Residential placement not necessary
December 23, 2009
The 9th Circuit Court of Appeals, the federal court over Oregon, recently ruled that if placement in a residential facility is in response to issues unrelated to a student’s educational needs, the placement cannot be considered necessary under the Individuals with Disabilities in Education Act (IDEA).
In 2001, Ashland School District (District) found R.J. eligible for services under the IDEA, noting she had been diagnosed with ADHD, and established an individual education plan (IEP) with her parent’s approval. A revised IEP in 2003 noted that R.J. received A’s and B’s when she completed her work, but struggled to complete many of her assignments. To address R.J.’s needs, the new IEP called for specially designed instruction and counseling support. R.J. was reevaluated in ninth grade by a school psychologist who concluded that her ADHD was not having a significant impact on her classroom performance. The next month, the IEP team renewed her existing IEP with only minor changes.
In 2005, R.J.’s parents began to be concerned because she was engaging in self-destructive behaviors, risky sexual practices, snuck out of the house repeatedly to meet males, and was dishonest at home. R.J.’s mother expressed concern to the District about these emotional and behavioral issues and advised the District she was considering a more restrictive placement. Despite the District’s repeated attempts to modify the IEP to address R.J.’s specific needs and accommodate the mother’s concerns, R.J.’s mother eventually decided to take her out of school and place her in Mount Bachelor Academy, a private residential facility in Oregon. Soon after R.J.’s placement there, however, she was expelled for having sex with another student and her parents decided to enroll her instead in Copper Canyon, a more restrictive, all girl private residential facility in Arizona. Thereafter, R.J’s parents sought reimbursement from the District for tuition at the two private schools on the grounds that the District failed to give R.J. a free appropriate public education. The 9th Circuit Court of Appeals upheld a lower court’s ruling finding the District provided a free appropriate education and residential placement was not necessary to meet R.J.’s educational needs.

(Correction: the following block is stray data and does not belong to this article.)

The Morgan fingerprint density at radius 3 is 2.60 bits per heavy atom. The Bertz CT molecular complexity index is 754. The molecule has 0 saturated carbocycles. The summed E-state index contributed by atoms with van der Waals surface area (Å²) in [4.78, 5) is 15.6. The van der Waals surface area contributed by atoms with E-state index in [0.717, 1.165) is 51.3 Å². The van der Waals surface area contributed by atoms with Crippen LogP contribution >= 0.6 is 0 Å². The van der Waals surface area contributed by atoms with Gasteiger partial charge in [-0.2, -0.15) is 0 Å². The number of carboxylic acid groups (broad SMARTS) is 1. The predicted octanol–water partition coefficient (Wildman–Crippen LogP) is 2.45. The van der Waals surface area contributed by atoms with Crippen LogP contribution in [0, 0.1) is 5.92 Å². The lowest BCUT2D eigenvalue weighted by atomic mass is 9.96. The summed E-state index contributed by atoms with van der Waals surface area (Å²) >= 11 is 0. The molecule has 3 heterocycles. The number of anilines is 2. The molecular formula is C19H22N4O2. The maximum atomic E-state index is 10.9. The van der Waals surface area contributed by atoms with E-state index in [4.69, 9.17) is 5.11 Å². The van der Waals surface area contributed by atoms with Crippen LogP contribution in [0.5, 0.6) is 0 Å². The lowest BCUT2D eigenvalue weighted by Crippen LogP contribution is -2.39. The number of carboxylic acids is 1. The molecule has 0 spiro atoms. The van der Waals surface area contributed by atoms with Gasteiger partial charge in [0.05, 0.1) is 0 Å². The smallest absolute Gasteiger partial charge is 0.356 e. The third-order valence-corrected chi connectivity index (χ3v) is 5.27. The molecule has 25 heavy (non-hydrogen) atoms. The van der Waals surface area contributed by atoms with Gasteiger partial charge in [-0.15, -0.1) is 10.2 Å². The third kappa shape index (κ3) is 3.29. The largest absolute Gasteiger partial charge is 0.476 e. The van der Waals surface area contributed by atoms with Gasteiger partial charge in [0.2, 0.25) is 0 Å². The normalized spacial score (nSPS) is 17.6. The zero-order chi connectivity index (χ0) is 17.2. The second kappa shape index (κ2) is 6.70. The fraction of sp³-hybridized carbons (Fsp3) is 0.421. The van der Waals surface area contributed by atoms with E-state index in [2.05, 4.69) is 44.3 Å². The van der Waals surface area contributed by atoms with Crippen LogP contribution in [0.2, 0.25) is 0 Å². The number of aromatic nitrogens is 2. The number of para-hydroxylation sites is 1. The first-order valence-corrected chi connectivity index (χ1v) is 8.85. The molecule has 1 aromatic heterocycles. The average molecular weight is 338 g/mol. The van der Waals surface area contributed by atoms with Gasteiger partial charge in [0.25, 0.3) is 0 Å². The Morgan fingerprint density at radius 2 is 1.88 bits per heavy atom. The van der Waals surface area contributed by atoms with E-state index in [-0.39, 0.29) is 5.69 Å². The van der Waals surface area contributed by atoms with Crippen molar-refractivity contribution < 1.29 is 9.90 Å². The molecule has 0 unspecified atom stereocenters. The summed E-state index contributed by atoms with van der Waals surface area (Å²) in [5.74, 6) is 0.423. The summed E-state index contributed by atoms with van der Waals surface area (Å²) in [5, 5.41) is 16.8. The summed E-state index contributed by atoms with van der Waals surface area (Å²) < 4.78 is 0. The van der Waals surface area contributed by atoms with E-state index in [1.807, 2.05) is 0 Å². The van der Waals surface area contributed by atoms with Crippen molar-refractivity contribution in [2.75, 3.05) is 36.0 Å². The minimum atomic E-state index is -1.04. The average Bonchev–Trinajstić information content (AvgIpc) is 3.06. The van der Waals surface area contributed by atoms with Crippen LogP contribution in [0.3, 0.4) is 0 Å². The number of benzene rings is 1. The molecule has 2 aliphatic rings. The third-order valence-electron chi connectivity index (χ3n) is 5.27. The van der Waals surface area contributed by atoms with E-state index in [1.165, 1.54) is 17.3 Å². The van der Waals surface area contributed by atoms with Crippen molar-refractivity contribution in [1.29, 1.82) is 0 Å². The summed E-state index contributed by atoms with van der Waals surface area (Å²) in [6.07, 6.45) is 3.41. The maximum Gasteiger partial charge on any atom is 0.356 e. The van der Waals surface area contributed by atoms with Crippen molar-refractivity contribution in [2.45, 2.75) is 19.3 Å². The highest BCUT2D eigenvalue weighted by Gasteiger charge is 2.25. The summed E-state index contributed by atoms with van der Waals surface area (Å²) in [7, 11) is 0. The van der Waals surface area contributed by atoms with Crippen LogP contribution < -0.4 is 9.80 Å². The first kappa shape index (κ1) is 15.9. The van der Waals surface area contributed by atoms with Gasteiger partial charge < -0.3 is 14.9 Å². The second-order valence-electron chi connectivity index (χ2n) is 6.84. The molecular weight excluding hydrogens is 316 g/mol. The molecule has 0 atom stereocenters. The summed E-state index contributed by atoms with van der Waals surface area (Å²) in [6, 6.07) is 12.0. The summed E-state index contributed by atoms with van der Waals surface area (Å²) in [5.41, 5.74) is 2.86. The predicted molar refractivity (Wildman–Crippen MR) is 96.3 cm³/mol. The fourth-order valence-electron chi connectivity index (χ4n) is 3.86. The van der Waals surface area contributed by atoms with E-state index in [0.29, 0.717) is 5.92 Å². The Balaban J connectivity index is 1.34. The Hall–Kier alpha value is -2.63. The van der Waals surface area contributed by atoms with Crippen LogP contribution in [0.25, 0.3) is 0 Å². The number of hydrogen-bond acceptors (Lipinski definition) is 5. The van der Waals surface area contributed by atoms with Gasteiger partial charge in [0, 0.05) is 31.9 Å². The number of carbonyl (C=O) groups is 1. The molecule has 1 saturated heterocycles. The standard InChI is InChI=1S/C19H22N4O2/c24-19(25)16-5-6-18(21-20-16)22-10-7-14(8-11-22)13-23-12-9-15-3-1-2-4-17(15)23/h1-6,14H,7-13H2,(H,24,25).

The 9th Circuit found that private-school placement in a residential facility is only appropriate if it is necessary to provide special education and related services. The appropriate focus under the IDEA is whether placement in a residential facility is necessary to meet the student’s educational needs. If the placement, however, is in response to issues unrelated to the student’s education needs, such as medical, social, or emotional problems apart from the learning process, then it cannot be considered necessary under the IDEA. The court found that R.J.’s parent’s decision to place her in a private residential facility was prompted by R.J.’s defiant behavior at home, not from issues related to the learning process.
Take away: In considering whether a private residential placement is necessary to provide a student with FAPE, the district is only obligated to consider the student’s educational needs. Districts are not required to provide special education and related services to remedy outside issues like behavioral problems at home, medical, social, or emotional problems apart from the learning process.
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